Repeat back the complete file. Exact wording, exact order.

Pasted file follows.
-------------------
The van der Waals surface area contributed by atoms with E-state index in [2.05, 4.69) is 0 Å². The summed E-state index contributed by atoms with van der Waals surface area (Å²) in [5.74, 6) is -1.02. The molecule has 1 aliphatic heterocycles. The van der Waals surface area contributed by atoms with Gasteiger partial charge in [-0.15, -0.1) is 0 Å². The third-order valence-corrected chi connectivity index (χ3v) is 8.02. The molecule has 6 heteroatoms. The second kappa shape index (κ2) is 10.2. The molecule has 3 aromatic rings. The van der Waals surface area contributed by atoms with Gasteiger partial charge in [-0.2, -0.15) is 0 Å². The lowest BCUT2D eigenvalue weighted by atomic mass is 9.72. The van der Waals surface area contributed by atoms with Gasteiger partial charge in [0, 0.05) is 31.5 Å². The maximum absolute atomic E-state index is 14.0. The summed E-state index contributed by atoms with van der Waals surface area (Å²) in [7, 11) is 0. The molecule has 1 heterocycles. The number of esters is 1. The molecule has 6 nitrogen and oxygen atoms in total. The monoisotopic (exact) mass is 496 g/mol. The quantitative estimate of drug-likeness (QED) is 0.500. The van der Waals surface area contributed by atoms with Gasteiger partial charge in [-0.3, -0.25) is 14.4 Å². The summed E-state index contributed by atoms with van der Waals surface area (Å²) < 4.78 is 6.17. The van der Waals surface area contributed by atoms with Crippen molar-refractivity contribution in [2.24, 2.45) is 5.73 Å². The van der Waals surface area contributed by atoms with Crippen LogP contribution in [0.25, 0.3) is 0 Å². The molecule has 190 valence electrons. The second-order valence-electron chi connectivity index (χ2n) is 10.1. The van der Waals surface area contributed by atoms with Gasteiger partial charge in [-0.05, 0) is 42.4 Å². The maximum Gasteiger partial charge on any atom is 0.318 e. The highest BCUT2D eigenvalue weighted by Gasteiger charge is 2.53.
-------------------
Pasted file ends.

The van der Waals surface area contributed by atoms with E-state index in [2.05, 4.69) is 0 Å². The summed E-state index contributed by atoms with van der Waals surface area (Å²) in [5.74, 6) is -1.02. The molecule has 1 aliphatic heterocycles. The van der Waals surface area contributed by atoms with Gasteiger partial charge in [-0.15, -0.1) is 0 Å². The third-order valence-corrected chi connectivity index (χ3v) is 8.02. The molecule has 6 heteroatoms. The second kappa shape index (κ2) is 10.2. The molecule has 3 aromatic rings. The van der Waals surface area contributed by atoms with Gasteiger partial charge in [-0.2, -0.15) is 0 Å². The lowest BCUT2D eigenvalue weighted by atomic mass is 9.72. The van der Waals surface area contributed by atoms with Gasteiger partial charge in [0, 0.05) is 31.5 Å². The maximum absolute atomic E-state index is 14.0. The summed E-state index contributed by atoms with van der Waals surface area (Å²) in [7, 11) is 0. The molecule has 1 heterocycles. The number of esters is 1. The molecule has 6 nitrogen and oxygen atoms in total. The monoisotopic (exact) mass is 496 g/mol. The quantitative estimate of drug-likeness (QED) is 0.500. The van der Waals surface area contributed by atoms with Gasteiger partial charge in [-0.3, -0.25) is 14.4 Å². The summed E-state index contributed by atoms with van der Waals surface area (Å²) < 4.78 is 6.17. The van der Waals surface area contributed by atoms with Crippen molar-refractivity contribution in [2.24, 2.45) is 5.73 Å². The van der Waals surface area contributed by atoms with Crippen LogP contribution in [0.25, 0.3) is 0 Å². The molecule has 190 valence electrons. The second-order valence-electron chi connectivity index (χ2n) is 10.1. The van der Waals surface area contributed by atoms with Gasteiger partial charge in [-0.05, 0) is 42.4 Å². The maximum Gasteiger partial charge on any atom is 0.318 e. The highest BCUT2D eigenvalue weighted by Gasteiger charge is 2.53.